|Created by||William Shakespeare|
|Portrayed by||André Tchaikowsky|
Yorick is a character in William Shakespeare's play Hamlet. He is the dead court jester whose skull is exhumed by the First Gravedigger in Act 5, Scene 1, of the play. The sight of Yorick's skull evokes a reminiscence by Prince Hamlet of the man, who apparently played a role during Hamlet’s upbringing:
Alas, poor Yorick! I knew him, Horatio; a fellow of infinite jest, of most excellent fancy; he hath borne me on his back a thousand times; and now, how abhorred in my imagination it is! My gorge rises at it. Here hung those lips that I have kissed I know not how oft. Where be your gibes now? Your gambols? Your songs? Your flashes of merriment, that were wont to set the table on a roar? (Hamlet, V.i)
It is suggested that Shakespeare may have intended his audience to connect Yorick with the Elizabethan comedian Richard Tarlton, a celebrated performer of the pre-Shakespearian stage, who had died a decade or so before Hamlet was first performed.
The contrast between Yorick as "a fellow of infinite jest, of most excellent fancy" and his grim remains reflects on the theme of earthly vanity: death being unavoidable, the things of this life are inconsequential.
This theme of Memento mori ('Remember you shall die') is common in 16th- and 17th-century painting, appearing in art throughout Europe. Images of Mary Magdalene regularly showed her contemplating a skull. It is also a very common motif in 15th- and 16th-century British portraiture.
Memento mori are also expressed in images of playful children or young men, depicted looking at a skull as a sign of the transience of life. It was also a familiar motif in emblem books and tombs.
Hamlet meditating upon the skull of Yorick has become a lasting embodiment of this idea, and has been depicted by later artists as part of the vanitas tradition.
The name Yorick has been interpreted as an attempt to render a Scandinavian forename: usually either "Eric" or "Jørg", a form of the name George. The name "Rorik" has also been suggested, since it appears in Saxo Grammaticus, one of Shakespeare's source texts, as the name of the queen's father. There has been no agreement about which name is most likely.
Alternative suggestions include the ideas that it may be derived from the Viking name of the city of York (Jórvík), or that it is a near-anagram of the Greek word 'Kyrios' and thus a reference to the Catholic martyr Edmund Campion.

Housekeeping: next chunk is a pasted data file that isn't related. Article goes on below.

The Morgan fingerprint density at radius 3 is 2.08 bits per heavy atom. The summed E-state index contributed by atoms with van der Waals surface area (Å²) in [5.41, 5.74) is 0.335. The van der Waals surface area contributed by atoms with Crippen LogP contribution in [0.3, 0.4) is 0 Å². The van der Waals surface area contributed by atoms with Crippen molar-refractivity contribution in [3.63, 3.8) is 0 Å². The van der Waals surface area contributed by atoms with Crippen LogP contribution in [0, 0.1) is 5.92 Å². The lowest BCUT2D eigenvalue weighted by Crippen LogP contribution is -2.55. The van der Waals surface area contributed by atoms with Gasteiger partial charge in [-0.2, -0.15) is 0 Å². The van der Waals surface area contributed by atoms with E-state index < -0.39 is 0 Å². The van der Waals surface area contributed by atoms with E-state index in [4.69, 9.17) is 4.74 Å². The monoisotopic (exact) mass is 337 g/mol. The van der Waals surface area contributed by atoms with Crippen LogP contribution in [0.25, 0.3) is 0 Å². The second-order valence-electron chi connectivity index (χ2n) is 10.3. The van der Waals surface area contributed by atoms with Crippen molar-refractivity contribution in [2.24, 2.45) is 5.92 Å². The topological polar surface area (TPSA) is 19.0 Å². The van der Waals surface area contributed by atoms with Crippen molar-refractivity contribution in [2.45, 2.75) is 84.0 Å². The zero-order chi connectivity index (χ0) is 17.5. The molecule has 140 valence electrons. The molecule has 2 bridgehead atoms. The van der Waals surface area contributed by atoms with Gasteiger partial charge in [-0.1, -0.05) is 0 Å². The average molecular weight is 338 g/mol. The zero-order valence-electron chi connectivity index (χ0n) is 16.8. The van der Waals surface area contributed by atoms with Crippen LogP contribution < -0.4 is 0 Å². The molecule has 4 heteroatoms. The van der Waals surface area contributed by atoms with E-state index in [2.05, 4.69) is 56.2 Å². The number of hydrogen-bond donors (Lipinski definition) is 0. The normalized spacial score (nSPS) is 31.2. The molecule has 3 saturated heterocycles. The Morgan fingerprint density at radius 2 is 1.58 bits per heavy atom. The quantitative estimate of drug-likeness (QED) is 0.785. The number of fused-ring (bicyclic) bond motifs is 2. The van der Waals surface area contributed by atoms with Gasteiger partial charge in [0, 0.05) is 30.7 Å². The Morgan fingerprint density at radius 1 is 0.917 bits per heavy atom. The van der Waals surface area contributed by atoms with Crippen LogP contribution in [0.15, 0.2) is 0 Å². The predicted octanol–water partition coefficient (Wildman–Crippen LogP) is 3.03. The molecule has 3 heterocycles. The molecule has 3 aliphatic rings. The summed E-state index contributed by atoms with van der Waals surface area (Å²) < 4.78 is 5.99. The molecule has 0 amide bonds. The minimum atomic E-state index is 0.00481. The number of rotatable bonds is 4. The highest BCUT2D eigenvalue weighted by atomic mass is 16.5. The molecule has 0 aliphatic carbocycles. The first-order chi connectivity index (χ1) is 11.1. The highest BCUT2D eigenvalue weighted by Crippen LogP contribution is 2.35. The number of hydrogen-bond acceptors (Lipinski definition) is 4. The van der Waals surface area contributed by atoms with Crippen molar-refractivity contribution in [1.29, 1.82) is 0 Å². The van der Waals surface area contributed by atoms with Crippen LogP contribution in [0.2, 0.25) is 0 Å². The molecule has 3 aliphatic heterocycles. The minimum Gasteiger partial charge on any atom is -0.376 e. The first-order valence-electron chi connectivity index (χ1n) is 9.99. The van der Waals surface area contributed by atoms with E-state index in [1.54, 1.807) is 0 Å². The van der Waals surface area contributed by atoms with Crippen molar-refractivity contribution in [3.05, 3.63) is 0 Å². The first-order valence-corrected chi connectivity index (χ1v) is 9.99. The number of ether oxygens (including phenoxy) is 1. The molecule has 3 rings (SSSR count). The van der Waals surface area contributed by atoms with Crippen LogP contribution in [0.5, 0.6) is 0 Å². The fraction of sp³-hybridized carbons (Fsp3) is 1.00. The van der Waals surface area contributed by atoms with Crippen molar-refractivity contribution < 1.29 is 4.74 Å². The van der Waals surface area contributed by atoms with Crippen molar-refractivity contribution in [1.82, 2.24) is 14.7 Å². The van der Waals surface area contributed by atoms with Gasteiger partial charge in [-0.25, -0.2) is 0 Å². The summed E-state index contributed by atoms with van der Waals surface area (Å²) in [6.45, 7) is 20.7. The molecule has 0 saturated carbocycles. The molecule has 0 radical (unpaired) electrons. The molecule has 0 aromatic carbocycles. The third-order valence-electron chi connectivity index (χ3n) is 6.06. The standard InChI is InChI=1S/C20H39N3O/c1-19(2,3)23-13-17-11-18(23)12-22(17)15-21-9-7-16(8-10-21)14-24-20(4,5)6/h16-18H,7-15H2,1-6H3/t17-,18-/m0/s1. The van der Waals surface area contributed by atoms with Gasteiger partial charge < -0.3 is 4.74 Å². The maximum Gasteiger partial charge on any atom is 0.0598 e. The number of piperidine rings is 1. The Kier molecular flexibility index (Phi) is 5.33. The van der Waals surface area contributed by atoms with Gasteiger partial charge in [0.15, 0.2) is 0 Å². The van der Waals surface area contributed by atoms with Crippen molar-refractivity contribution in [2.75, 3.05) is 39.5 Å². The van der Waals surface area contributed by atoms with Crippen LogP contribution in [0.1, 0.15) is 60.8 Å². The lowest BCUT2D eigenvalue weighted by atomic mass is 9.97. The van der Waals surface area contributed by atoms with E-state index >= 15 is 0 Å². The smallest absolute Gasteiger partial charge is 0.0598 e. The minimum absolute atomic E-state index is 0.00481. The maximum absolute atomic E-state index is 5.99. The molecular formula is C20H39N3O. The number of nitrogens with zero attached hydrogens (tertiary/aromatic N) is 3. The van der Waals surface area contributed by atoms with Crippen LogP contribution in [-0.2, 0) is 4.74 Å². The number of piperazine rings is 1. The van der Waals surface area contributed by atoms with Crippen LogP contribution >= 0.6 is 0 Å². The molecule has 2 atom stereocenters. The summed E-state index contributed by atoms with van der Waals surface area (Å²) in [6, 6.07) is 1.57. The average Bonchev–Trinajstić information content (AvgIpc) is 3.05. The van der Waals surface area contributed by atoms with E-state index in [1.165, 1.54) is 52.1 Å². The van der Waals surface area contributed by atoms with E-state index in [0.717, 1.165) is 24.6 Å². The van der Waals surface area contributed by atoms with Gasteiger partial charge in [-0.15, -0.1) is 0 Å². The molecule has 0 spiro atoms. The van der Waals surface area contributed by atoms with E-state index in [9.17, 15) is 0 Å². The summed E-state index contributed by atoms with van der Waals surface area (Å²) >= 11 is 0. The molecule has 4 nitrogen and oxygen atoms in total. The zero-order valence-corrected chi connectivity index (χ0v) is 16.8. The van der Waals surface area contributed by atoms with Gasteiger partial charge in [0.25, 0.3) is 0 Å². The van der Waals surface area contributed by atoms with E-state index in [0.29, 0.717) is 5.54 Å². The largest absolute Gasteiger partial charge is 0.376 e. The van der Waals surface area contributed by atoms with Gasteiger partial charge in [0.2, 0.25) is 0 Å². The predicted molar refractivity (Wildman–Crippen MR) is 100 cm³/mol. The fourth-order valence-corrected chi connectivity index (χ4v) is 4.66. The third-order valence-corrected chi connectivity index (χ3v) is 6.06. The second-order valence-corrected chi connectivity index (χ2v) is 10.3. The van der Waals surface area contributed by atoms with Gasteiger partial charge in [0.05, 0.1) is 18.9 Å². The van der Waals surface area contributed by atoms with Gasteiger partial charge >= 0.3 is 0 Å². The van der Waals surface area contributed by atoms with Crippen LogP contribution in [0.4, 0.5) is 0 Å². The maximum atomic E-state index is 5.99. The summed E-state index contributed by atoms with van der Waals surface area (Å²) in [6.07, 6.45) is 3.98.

The name was used by Laurence Sterne in his comic novels Tristram Shandy and A Sentimental Journey as the surname of one of the characters, a parson who is a humorous portrait of the author. Parson Yorick is supposed to be descended from Shakespeare's Yorick.
The earliest printed image of Hamlet holding Yorick's skull is a 1773 engraving by John Hall after a design by Edward Edwards in Bell's edition of Shakespeare's plays. It has since become a common subject. While Yorick normally only appears as the skull, there have been scattered portrayals of him as a living man, such as Philip Hermogenes Calderon's painting The Young Lord Hamlet (1868), which depicts him carrying the child Hamlet on his back, as if being ridden like a horse by the prince. He was portrayed by comedian Ken Dodd in a flashback during the gravedigging scene in Kenneth Branagh's 1996 film Hamlet.
Pianist André Tchaikowsky donated his skull to the Royal Shakespeare Company for use in theatrical productions, hoping that it would be used as the skull of Yorick. Tchaikowsky died in 1982. His skull was used during rehearsals for a 1989 RSC production of Hamlet starring Mark Rylance, but the company eventually decided to use a replica skull in the performance. Musical director Claire van Kampen, who later married Rylance, recalled:
As a company, we all felt most privileged to be able to work the gravedigger scene with a real skull ... However, collectively as a group we agreed that as the real power of theatre lies in the complicity of illusion between actor and audience, it would be inappropriate to use a real skull during the performances, in the same way that we would not be using real blood, etc. It is possible that some of us felt a certain primitive taboo about the skull, although the gravedigger, as I recall, was all for it!
Although Tchaikowsky's skull was not used in the performances of this production, its use during rehearsals affected some interpretations and line readings: for example, Rylance delivered the line "That skull had a tongue in it, and could sing once" with especial reproach. In this production, Hamlet retained Yorick's skull throughout subsequent scenes, and it was eventually placed on a mantelpiece as a "talisman" during his final duel with Laertes. In 2008, Tchaikowsky's skull was used by David Tennant in an RSC production of Hamlet at the Courtyard Theatre, Stratford-upon-Avon. It was later announced that the skull had been replaced after it became apparent that news of the skull distracted the audience too much from the play. This was untrue however, and the skull was used as a prop throughout the run of the production after its move to London's West End.
Yorick appears as a principal character in the novel The Skull of Truth by Bruce Coville.